And though it hadn’t occurred to me until then, I think she’s right. I DO really love my parents, if I’m this concerned about trying to think of a scenario where they survive a zombie apocalypse in style.

My Mother The Phone Harpy Whom I Love Very Very Much went to New York City this past weekend. By herself. She was meeting a group up there, they were going to see a friend’s daughter sing at the Met. The group was already there before Mom got there, and Mom would be traveling back before they left. So she had someone to meet up with, it’s the traveling part she had to do on her own.

And for some reason, THAT scenario terrified me as well. I had visions of some gypsy cab shanghaiing my mom out to Brooklyn and leaving her there. I had visions of unscrupulous Super Shuttle Cab drivers overcharging her. I had visions of random annoyed passengers ignoring her if she needed to ask for directions about where to meet Super Shuttle, and she’d be wandering around the terminal like a lost four year old. I asked my prayer groups to pray for traveling mercies for her. (My prayer groups were flabbergasted that I was actually asking for prayer about something, but as I pointed out, it wasn’t for me, it was for my mom.)

It’s now Monday, and I think she’s back safely, or I would’ve gotten The Call by now. And as I sit here and examine why in the world is my head stuck on this, why CAN’T I shake visions of my parents being eaten by zombies, WHAT IN THE WORLD IS WRONG WITH ME, I realize that it boils down to trust.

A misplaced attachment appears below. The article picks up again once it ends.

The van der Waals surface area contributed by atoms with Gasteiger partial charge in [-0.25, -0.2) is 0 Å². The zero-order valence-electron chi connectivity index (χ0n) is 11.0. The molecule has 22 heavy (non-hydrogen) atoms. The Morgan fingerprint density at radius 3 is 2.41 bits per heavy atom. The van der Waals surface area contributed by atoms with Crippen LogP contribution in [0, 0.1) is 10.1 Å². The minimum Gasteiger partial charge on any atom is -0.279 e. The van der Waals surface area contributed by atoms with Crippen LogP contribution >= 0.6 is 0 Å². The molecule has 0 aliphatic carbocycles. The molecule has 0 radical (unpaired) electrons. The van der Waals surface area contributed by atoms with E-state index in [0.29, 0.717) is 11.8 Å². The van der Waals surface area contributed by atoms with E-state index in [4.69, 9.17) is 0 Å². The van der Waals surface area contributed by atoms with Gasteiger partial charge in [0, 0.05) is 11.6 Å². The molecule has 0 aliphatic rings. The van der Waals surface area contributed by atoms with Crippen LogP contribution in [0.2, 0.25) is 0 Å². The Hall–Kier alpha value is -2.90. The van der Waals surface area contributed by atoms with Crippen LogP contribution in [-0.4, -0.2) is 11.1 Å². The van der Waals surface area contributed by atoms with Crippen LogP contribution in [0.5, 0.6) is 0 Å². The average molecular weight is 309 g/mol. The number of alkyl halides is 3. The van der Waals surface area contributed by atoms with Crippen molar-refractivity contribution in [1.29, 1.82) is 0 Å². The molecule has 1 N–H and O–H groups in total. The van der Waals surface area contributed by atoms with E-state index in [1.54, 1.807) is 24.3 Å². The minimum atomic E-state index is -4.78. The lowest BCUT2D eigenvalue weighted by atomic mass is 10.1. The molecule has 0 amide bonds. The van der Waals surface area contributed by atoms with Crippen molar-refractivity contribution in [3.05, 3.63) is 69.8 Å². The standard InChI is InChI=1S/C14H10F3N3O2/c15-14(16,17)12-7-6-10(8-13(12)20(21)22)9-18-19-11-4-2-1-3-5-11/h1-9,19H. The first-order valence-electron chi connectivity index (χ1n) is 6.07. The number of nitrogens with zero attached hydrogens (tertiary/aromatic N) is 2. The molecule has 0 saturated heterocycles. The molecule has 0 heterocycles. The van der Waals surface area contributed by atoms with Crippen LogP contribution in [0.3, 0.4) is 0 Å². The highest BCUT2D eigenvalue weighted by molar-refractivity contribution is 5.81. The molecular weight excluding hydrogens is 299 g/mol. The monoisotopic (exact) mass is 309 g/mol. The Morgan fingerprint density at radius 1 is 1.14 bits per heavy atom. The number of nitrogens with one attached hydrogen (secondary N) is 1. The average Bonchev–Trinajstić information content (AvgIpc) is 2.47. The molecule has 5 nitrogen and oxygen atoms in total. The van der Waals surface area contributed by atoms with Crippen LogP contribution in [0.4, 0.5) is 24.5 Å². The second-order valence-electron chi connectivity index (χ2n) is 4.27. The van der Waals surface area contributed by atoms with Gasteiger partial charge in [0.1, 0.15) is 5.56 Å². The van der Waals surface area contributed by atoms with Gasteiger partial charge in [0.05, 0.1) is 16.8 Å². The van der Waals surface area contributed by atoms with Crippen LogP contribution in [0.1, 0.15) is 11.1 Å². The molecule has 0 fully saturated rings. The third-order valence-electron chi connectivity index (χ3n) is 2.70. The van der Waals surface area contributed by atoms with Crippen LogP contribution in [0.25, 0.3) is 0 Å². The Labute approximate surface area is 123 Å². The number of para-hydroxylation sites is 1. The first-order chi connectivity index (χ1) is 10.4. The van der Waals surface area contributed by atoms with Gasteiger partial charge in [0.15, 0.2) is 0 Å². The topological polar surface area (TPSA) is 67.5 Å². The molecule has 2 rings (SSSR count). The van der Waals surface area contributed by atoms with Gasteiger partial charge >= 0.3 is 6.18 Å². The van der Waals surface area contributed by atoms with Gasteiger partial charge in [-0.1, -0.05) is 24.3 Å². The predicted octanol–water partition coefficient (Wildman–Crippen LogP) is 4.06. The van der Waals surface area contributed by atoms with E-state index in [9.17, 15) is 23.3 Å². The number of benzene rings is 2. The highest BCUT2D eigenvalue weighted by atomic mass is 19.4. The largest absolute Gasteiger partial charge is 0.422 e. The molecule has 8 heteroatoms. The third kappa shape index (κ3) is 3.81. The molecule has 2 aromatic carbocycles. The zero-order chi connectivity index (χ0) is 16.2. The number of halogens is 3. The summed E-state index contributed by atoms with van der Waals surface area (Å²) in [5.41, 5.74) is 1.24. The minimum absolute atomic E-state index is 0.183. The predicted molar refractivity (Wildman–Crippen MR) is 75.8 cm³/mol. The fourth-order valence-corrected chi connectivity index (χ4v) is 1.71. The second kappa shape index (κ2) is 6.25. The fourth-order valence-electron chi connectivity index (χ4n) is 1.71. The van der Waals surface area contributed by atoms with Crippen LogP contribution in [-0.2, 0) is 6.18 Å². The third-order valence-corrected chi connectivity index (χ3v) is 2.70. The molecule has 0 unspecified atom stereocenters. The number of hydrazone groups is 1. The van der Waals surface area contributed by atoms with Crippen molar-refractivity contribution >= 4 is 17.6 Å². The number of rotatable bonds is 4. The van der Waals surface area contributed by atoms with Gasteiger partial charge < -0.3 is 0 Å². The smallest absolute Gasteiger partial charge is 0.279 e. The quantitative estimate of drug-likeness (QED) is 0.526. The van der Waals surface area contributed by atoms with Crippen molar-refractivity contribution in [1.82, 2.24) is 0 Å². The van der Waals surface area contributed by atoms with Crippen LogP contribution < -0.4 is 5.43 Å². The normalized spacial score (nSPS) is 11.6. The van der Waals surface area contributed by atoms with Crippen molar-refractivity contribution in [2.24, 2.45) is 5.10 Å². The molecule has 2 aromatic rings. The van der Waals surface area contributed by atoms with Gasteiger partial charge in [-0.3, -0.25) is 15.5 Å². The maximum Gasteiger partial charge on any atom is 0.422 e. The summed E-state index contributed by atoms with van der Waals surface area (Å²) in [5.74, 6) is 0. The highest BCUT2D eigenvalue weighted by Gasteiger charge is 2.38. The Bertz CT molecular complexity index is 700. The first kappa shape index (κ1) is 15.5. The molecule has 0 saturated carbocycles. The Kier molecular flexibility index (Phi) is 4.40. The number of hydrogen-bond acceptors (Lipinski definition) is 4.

I have huge trust issues. Perhaps this is obvious? Counselor Gladys used to try all the time to lead me down the therapy road where Everything That’s Wrong With You Is Because Of Something Your Parents Did To You, which I outright refused to believe. My parents did the best they could with me. I’ve actually suffered much bigger Trust Wounds from living here in Los Angeles than anything my parents could’ve done. Cruel bosses, cruel boys, cruel I Thought You Were My Friend not-friends. Los Angeles just sucks when it comes down to Trust, in so many ways. Maybe the Wounds are bigger and deeper when you’re on the path to following your dream, dunno.

Why can’t I trust God to take care of my parents in a zombie apocalypse? Because I don’t trust God? Because I don’t trust my parents? (Mom has a hard time on the internet, for example.)

Because I think it’s a little dumb to pray “Please please take care of my parents in a zombie apocalypse.” I’ve been praying that God work with me on my trust issues, but if these scenarios are still around, then it’s like, um, where’s the PROGRESS, GOD?